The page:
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    Movie Review

    When Liz met Dick: ‘Cleopatra’ at 50

    Elizabeth Taylor and Richard Burton in “Cleopatra.”
    20th Century Fox Home Entertainment
    Elizabeth Taylor and Richard Burton in “Cleopatra.”

    It’s never a good sign when a movie is most famous for what happened off screen, and “Cleopatra” may be the all-time champ of off-screen famousness. Celebrating its golden anniversary this year, it’s showing twice at the Kendall on Wednesday. “You have to see ‘Cleopatra’ if you have any remote interest in film history,” writes the film scholar David Thomson (no fan of the movie). This might be your only chance to do so on a big screen — and, in fact, the best thing about “Cleopatra” is Leon Shamroy’s splendid, Oscar-winning cinematography.

    Ah, but Shamroy’s work is up on the screen. It’s the off-screen stuff we were discussing. Bad enough (or juicy enough) that the production went so absurdly over budget that it almost bankrupted 20th Century Fox. “Cleopatra” became the most expensive movie ever made, a title it kept (adjusted for inflation) for more than 30 years, until “Waterworld” came along. The $44 million cost of “Cleopatra” then is more than $320 million now.

    Far worse than the budget — and far, far juicier — was what happened with the film’s two stars. Not since Paris ran off with Helen of Troy had an illicit romance raised such a ruckus as Elizabeth Taylor and Richard Burton abandoning their respective spouses. Now it’s true that the Trojan War lasted 10 years, but so did the Burtons’ first marriage (their second lasted two).


    Even before it opened, “Cleopatra” was legendary. Half a century later, to the extent the movie is remembered at all, it’s for the legend. So what about the film itself? Well, even though the production was a fiasco, the movie isn’t awful. Roddy McDowall’s peroxide Octavian and the dance numbers (yes, there are dance numbers — choreographed by Hermes Pan, no less) are as close as the movie gets to outright camp. Actually, outright camp might have been more entertaining. The Trojan War can’t have felt as long as “Cleopatra” sometimes does at 243 minutes. Things could have been worse. Director Joseph L. Mankiewicz’s original cut lasted six hours.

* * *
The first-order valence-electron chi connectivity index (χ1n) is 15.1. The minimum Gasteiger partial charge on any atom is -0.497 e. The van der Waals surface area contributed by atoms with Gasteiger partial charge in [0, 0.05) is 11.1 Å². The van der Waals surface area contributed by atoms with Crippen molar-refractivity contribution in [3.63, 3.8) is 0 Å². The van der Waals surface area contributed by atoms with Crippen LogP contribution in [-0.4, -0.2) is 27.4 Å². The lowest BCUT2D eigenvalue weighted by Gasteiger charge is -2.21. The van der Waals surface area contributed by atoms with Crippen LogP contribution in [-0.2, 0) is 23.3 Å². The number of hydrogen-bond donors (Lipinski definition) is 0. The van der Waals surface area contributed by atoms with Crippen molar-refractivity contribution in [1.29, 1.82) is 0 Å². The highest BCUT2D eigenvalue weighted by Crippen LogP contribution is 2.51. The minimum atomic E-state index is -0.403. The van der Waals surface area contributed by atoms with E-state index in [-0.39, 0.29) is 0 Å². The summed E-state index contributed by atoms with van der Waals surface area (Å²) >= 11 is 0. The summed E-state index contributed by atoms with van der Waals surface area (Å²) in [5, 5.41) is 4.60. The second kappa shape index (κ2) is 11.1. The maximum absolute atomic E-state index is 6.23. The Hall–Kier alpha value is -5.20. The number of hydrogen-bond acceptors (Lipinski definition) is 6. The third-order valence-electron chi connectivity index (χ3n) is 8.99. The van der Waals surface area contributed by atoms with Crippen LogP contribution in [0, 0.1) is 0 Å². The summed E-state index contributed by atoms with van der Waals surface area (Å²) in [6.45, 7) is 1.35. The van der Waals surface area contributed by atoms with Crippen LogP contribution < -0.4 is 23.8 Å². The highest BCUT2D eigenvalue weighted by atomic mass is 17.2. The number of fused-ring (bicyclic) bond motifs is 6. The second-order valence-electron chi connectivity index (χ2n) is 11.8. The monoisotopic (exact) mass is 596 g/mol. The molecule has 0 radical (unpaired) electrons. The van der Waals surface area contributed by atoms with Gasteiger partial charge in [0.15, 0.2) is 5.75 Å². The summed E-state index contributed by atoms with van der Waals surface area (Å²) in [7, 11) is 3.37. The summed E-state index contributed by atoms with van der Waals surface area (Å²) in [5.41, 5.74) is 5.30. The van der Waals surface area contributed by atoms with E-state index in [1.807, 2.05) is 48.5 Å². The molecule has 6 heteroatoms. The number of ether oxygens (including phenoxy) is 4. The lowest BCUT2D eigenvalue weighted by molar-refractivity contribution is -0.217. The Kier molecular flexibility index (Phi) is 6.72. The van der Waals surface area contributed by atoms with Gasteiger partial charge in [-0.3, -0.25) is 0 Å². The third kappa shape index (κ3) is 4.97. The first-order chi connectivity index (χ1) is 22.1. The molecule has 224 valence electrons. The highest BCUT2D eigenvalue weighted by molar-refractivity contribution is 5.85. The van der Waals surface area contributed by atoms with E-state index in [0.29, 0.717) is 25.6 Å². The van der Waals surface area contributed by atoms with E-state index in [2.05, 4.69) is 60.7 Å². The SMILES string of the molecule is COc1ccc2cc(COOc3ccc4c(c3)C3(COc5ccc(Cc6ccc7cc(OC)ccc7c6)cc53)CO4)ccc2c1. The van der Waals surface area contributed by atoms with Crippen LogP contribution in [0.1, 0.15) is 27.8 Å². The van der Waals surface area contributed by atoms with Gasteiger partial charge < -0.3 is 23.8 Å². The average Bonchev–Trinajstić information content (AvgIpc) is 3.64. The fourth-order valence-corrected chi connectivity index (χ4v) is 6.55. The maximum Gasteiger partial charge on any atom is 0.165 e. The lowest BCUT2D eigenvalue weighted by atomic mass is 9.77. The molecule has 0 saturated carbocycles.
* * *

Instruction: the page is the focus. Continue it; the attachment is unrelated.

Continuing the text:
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    This “Cleopatra” may not be Shaw, and it’s certainly not Shakespeare. But Mankiewicz was a pro and he had impressive help. The script is credited to him, Sidney Buchman (“Mr. Smith Goes to Washington”) and Ranald MacDougall (“Mildred Pierce”). Ben Hecht pitched in, too. For the most part, the dialogue manages to split the difference between archaic diction and modern. Not always, though. “Without you, Antony,” Taylor declares to Burton, “this is not a world I’d want to live in, much less conquer.”

    Mankiewicz, who wrote and directed “All About Eve,” is a man not otherwise associated with sword-and-sandals epics. Presumably, his having directed the MGM “Julius Caesar,” with Marlon Brando as Mark Antony, was why Fox turned to him when Rouben Mamoulian was fired. But that was a very different treatment of this material. Mankiewicz’s ill-suitedness shows in the film’s action setpiece, the Battle of Actium. He did know a thing or two about movies, though, and one of the surprises watching “Cleopatra” is seeing the relative fluidity of Mankiewicz’s camerawork and how he keeps his actors from getting lost in the unfriendly expanses of 70mm Todd-AO.

    The actors had other ways of getting lost. Rex Harrison, as Caesar, seems slightly amused by the proceedings. When Taylor’s Cleopatra famously emerges from that carpet, you expect him to ask her where the rain in Egypt mainly falls. Harrison has a consistent twinkle in his eye. No one else here twinkles. Poor Burton seems mildly embarrassed, or even pained.

    In terms of screen iconography, Taylor was meant to play Cleopatra the way those presidents’ faces were meant to be on Mount Rushmore. Not just beyond amusement and pain, she’s beyond good and evil. The quality of her performance hardly matters (it’s not that bad, in fact). Her just being Elizabeth Taylor is what counts. She’s raison d’etre and decor rolled into one. In each scene she has a different hairstyle. The amount of eye makeup she wears could part the Red Sea (oops, wrong epic). During the Battle of Actium she appears to be wearing a pagoda on her head. You keep waiting for Alex North’s sumptuously dreadful score to quote from “The Mikado.”


    What Taylor’s not wearing in most scenes is anything much over her bosom. Really, “Cleopatra” isn’t about ancient history or romantic passion or even Fox making a profit (which it didn’t). It’s about Taylor’s breasts. Or it is if screen time and prominence of display are any criteria. Forget IMAX. “Cleopatra” is in what may be the most imposing projection format in film history: asp’s-eye view.

    Mark Feeney can be reached at